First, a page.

EasyDNS Continues To Fight Bogus Website Seizures By City Of London Police After Verisign Issues 'No Decision'
from the a-decision-of-no-decision? dept
Back in October, we wrote about the absolutely ludicrous situation in which the City of London Police ordered registrars to take down a bunch of websites and point them to a page designated by the police (which pointed to some commercial services in London). There was no court order. There was no court involved at all. No one had been charged, sued, tried or anything. Just the City of London Police, their brand new “Intellectual Property Crime Unit” (set up at the urging of the RIAA), and a demand that the website domains be yanked and that the registrars bar them from being transferred out. While some registrars, such as the incredibly misnamed “Public Domain Registry,” caved immediately to the completely bogus request, EasyDNS strongly and publicly refused (telling the police to come back with a court order) while also questioning (1) whatever happened to due process and (2) how any registrar could do this when it clearly violated ICANN’s policy on transferring domain names.
Given this, EasyDNS went even further and filed a “request for enforcement” against Public Domain Registry, for locking the domains from being transferred out (and to EasyDNS). As EasyDNS notes, PDR’s decision to lock the domains, despite being asked to do so by the police, violated ICANN’s policies. ICANN’s policies are pretty straightforward: the only times a registrar can deny a transfer-out request is in a few specific cases. And “asked by random police” isn’t one. Instead there’s “court order by a court of competent jurisdiction.” But, again, there’s been no court order.
Given this, the fact that PDR is denying to transfer the domains to EasyDNS it seems like an open and shut case that PDR is violating the rules. Verisign, which oversees all of this, should have made quick work of this in telling PDR to get on with the transfers. Instead… it totally punted, issuing one of the most bizarre statements you can imagine:
Subject: TDRS Case 45337 – Decision Rendered/ No Decision [ ref:_00DA0Zmyt._500A0GS9Pe:ref ]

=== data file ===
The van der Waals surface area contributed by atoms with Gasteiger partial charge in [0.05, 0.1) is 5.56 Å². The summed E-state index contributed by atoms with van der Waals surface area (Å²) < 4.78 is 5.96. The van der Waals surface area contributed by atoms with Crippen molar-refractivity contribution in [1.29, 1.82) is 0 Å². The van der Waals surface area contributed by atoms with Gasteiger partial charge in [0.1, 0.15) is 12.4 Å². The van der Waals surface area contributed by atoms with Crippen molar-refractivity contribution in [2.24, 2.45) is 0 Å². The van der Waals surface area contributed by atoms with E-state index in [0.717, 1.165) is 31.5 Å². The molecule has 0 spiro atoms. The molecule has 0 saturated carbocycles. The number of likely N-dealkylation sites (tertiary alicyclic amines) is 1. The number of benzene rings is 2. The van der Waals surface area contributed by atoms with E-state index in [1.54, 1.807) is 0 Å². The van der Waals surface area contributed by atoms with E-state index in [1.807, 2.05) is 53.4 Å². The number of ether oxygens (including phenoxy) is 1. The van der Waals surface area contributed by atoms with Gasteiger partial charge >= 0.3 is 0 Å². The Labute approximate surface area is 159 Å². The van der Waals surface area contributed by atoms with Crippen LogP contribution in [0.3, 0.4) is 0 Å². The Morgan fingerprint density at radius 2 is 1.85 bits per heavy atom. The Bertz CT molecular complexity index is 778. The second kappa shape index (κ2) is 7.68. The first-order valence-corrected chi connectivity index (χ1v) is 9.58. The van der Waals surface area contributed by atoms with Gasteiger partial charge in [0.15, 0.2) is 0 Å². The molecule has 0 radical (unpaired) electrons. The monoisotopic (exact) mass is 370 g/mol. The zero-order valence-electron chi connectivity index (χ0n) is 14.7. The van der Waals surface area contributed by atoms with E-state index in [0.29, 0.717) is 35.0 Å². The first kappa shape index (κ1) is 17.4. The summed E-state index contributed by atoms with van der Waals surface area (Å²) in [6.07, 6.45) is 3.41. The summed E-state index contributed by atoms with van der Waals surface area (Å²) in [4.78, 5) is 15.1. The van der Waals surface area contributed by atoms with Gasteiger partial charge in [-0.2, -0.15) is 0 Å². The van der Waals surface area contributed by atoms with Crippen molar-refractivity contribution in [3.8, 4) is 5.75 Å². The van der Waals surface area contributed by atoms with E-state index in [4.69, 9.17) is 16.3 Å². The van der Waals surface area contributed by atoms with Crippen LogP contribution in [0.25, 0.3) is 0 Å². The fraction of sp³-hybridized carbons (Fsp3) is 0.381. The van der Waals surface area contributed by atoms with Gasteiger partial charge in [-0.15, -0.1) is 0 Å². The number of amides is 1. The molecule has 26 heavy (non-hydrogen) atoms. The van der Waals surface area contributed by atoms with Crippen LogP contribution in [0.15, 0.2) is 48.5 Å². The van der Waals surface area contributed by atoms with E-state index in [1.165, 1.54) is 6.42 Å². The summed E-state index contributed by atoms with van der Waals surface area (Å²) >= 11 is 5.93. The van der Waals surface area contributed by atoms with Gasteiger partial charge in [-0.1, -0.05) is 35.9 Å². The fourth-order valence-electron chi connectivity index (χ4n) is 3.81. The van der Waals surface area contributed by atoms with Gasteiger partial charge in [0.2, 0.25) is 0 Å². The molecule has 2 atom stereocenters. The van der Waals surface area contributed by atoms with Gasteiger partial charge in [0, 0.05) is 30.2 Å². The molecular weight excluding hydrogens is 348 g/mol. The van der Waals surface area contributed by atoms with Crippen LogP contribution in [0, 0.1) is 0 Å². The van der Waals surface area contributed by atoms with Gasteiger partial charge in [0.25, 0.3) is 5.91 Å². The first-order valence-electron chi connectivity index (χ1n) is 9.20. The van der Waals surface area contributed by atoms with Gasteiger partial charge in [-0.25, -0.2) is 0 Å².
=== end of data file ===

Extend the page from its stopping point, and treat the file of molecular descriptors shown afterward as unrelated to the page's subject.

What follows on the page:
Please be advised that Verisign has completed its review of Request for Enforcement Case # 45337 and has rendered a decision of No Decision.
REASON FOR DECISION: Pursuant to Section 3.3.4 of the Registrar Transfer Dispute Resolution Policy, the data provided by the Respondent is inconclusive as to the issues presented.
Got that? Verisign reviewed everything and it’s issued its decision, which is no decision. How very Abbott and Costello of them. Furthermore, the “reason” is even more bizarre. Basically, PDR — the registry accused of violating the rules — did not provide sufficient data. Huh? That’s like saying that someone charged with a crime automatically gets off if they don’t provide the evidence against themselves, no matter what evidence the police have.
From here, it appears the process was:
EasyDNS: Here’s our request for enforcement with lots of evidence that PDR folded like a cheap card table when some power hungry police force told them to shut down sites and block transfers despite no court order. This violates ICANN’s transfer rules.
Verisign: PDR, what happened?
Verisign: Well, EasyDNS, we are issuing a no decision decision, because PDR’s answer is inconclusive.
EasyDNS is going to continue to push the matter, however, because it notes the dangerous consequences of Verisign’s ridiculous non-decision.
We feel we have an obligation to push this to an appeal now, because otherwise it means that Registrars can arbitrarily slam the doors on outbound transfers, ignore any enforcement requests from the registry and then be granted decisions of “no decisions”, thus allowing them to simply keep the domains hostage.
Now there’s an easy way to reduce customer churn – to zero.